Sometimes inspiration strikes and the spontaneous desire to create supercedes the desire to do the grit work. Such is the case with these event treats that were cooked up, but never blogged about (sorry, ghouls).

HEPATITIS V(ampire) Lasagna

Hepatitis-V (vampire) was a dish served during a dinner party for the finale of True Blood.  It was a delicious favorite and as far as I know… no one was infected.

John Carpenter’s The Thing

This stuffed eggplant creeped everyone out while we watched John Carpenter’s classic The Thing.



Most people guess that the Alien leaping out of this pizza was made of fish (really, guys?).  But it’s baked pizza dough, and had no acid for blood, I assure you.


So, yeah, Glenn’s fate came to a smashing end and as he pretty much caved in to death.  Next morning I made this for breakfast.  Here’s looking at you, Glenn!  Well, maybe with uni-vision.

And that about wraps it up.  Sorry I haven’t been actively cooking up more horror treats, but I plan to remedy that once I’ve moved into our new dungeon, er, kitchen!

Trick or Treats: Halloween Classics

Happy Halloween, ghouls and goblins!

Being a bit of a wandering spirit and soul-searcher, I often grasp for meanings behind events and objects and Halloween is loaded with metaphors, symbols, and psychological implications. This year I delve into the classics of movie horror for modern philosophical truths.  It begins with the master symbol- that mascot of Halloween: The Pumpkin.



We have all heard the tale that pumpkins carved into jack o’lanterns ward off evil spirits, a legend that goes back to Irish folk lore, a festival named Samhain, and a clever, manipulative drunkard named Stingy Jack.  But the carved pumpkin represents more than meaning to us.  Beginning with its color- a product of the fall season- orange has symbolically become the primary color of Halloween. The idea of carving images- regardless of its origins- is the perfect representation for expressing our own fears.  I would dare say it’s the first image of “horror” we typically encounter, and symbolizes that which scares us.  Plus it makes great pie.

Pancake dish: PumpkinPancakeMix01Though not made from scratch, it is from a pumpkin mix that my ghoulfriend Tiana bought for me on a trip in Big Bear.

The pancake is highlighted with sugar, butter, and blueberries in the shapes of a ghost, a cat, and a bat.  My pumpkin movie recommendation:  Trick ‘R’ Treat featuring that rascal of a character, Sam.Sam_trickrtreat1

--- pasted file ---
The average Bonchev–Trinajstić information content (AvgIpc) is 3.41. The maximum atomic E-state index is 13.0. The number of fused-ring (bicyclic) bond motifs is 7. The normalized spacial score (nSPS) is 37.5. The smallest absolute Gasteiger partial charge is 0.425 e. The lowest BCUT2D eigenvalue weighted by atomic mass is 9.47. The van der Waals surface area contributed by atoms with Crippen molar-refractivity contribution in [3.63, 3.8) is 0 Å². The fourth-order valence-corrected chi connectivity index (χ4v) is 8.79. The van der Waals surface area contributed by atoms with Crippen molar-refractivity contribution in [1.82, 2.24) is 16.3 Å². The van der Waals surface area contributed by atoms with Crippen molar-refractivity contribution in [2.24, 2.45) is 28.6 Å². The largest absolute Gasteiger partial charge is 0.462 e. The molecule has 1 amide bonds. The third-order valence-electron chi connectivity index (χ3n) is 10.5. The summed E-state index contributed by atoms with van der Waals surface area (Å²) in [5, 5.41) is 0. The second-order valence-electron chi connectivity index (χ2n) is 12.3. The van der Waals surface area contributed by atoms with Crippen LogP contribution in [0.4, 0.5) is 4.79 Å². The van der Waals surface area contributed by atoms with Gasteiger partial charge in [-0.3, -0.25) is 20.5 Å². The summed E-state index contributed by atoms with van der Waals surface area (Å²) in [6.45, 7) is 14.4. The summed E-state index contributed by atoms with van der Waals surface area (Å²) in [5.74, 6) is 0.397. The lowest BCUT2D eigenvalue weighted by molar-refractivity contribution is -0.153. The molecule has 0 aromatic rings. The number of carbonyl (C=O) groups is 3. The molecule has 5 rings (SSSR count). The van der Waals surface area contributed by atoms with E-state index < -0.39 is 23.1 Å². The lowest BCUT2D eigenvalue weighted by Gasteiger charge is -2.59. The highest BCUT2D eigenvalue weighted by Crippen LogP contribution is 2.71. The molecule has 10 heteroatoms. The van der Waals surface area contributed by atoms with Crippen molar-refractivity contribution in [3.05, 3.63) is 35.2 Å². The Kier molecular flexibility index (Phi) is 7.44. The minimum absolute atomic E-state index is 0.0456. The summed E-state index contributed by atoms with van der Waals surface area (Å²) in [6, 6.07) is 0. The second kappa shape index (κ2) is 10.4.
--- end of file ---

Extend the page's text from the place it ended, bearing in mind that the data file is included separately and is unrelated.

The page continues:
Who is Frankenstein but a bunch of parts sewn together?  Is it so different than modern cloning or DNA sequencing? And why is he green, anyway?  Certainly the idea must have come to Mary Shelley while she was pondering the best elements of the men she knew in her life.  Wasn’t it originally titled: How to create the perfect companion and what could possibly go wrong? Perhaps she wasn’t allowed to have pets.

The other element of Frankenstein is raising the dead.  Ah, if we could bring our once loved ones back from the netherworld… but would they return the same?  Stephen King explored that in Pet Semetery. As far as the patched-up frankensteins of the world go, a handful of good movies explore this like The Re-animator, and the classic comedy Young Frankenstein. And this season’s American Horror Story is working that angle, too. My favorites have been from Buffy the Vampire Slayer including an episode in the first season as well as the Adam story arch in season 4. And Buffy herself came back from the dead- twice in fact.

Guacamole:  Avocados, tomatoes, dash of salt, sun-dried tomatoes, sliced olives, and lemon zest. Garnish with blue corn chips.FrankieDipSM_02




Geeze, where to begin with vampires, let alone Dracula- the Elvis of the immortal dead. What’s our fascination with them?  Is it immortality, or their sustainability and dependence on human blood? And why garlic but not onions? The fear of vampires is pretty clear—they are creatures of the night (traditionally), need our blood to survive, can hypnotize us, and are immortal- possessing skills and knowledge from having lived hundreds of years. You know the movies and you already watch all the shows- there’s even a new series called Dracula. My favorites are The Lost Boys, Let Me In, Near Dark, Nosferatu, 30 days of Night, True Blood, and of course Buffy versus Dracula.